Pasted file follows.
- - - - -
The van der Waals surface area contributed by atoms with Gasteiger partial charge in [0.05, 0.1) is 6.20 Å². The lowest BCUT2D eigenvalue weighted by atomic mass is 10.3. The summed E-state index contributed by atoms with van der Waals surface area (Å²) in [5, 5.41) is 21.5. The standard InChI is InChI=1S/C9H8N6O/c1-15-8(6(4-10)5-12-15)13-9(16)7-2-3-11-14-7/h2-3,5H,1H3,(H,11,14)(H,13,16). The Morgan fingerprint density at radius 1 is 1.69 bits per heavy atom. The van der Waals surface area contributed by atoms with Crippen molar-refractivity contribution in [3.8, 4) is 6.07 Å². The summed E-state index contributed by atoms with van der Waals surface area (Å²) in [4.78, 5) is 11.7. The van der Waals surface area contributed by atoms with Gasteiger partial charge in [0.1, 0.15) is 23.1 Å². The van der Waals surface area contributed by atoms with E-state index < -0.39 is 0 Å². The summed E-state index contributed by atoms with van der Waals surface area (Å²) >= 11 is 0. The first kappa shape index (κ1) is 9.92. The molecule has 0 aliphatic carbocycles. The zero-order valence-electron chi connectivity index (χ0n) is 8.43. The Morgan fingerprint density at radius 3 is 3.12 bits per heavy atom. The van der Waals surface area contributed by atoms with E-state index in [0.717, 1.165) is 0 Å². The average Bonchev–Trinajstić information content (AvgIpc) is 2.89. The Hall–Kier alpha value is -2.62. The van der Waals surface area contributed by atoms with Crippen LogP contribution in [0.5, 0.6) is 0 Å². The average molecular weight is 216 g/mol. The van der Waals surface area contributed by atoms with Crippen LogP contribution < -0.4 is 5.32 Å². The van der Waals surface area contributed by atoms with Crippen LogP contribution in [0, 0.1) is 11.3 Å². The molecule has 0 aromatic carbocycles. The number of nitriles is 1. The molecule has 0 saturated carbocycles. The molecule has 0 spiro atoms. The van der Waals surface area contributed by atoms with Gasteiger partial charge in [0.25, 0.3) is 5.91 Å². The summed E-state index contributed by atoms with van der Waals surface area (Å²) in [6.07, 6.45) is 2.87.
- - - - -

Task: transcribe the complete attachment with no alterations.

The van der Waals surface area contributed by atoms with Gasteiger partial charge in [0.05, 0.1) is 6.20 Å². The lowest BCUT2D eigenvalue weighted by atomic mass is 10.3. The summed E-state index contributed by atoms with van der Waals surface area (Å²) in [5, 5.41) is 21.5. The standard InChI is InChI=1S/C9H8N6O/c1-15-8(6(4-10)5-12-15)13-9(16)7-2-3-11-14-7/h2-3,5H,1H3,(H,11,14)(H,13,16). The Morgan fingerprint density at radius 1 is 1.69 bits per heavy atom. The van der Waals surface area contributed by atoms with Crippen molar-refractivity contribution in [3.8, 4) is 6.07 Å². The summed E-state index contributed by atoms with van der Waals surface area (Å²) in [4.78, 5) is 11.7. The van der Waals surface area contributed by atoms with Gasteiger partial charge in [0.1, 0.15) is 23.1 Å². The van der Waals surface area contributed by atoms with E-state index < -0.39 is 0 Å². The summed E-state index contributed by atoms with van der Waals surface area (Å²) >= 11 is 0. The first kappa shape index (κ1) is 9.92. The molecule has 0 aliphatic carbocycles. The zero-order valence-electron chi connectivity index (χ0n) is 8.43. The Morgan fingerprint density at radius 3 is 3.12 bits per heavy atom. The van der Waals surface area contributed by atoms with E-state index in [0.717, 1.165) is 0 Å². The average Bonchev–Trinajstić information content (AvgIpc) is 2.89. The Hall–Kier alpha value is -2.62. The van der Waals surface area contributed by atoms with Crippen LogP contribution in [0.5, 0.6) is 0 Å². The average molecular weight is 216 g/mol. The van der Waals surface area contributed by atoms with Crippen LogP contribution < -0.4 is 5.32 Å². The van der Waals surface area contributed by atoms with Crippen LogP contribution in [0, 0.1) is 11.3 Å². The molecule has 0 aromatic carbocycles. The number of nitriles is 1. The molecule has 0 saturated carbocycles. The molecule has 0 spiro atoms. The van der Waals surface area contributed by atoms with Gasteiger partial charge in [0.25, 0.3) is 5.91 Å². The summed E-state index contributed by atoms with van der Waals surface area (Å²) in [6.07, 6.45) is 2.87.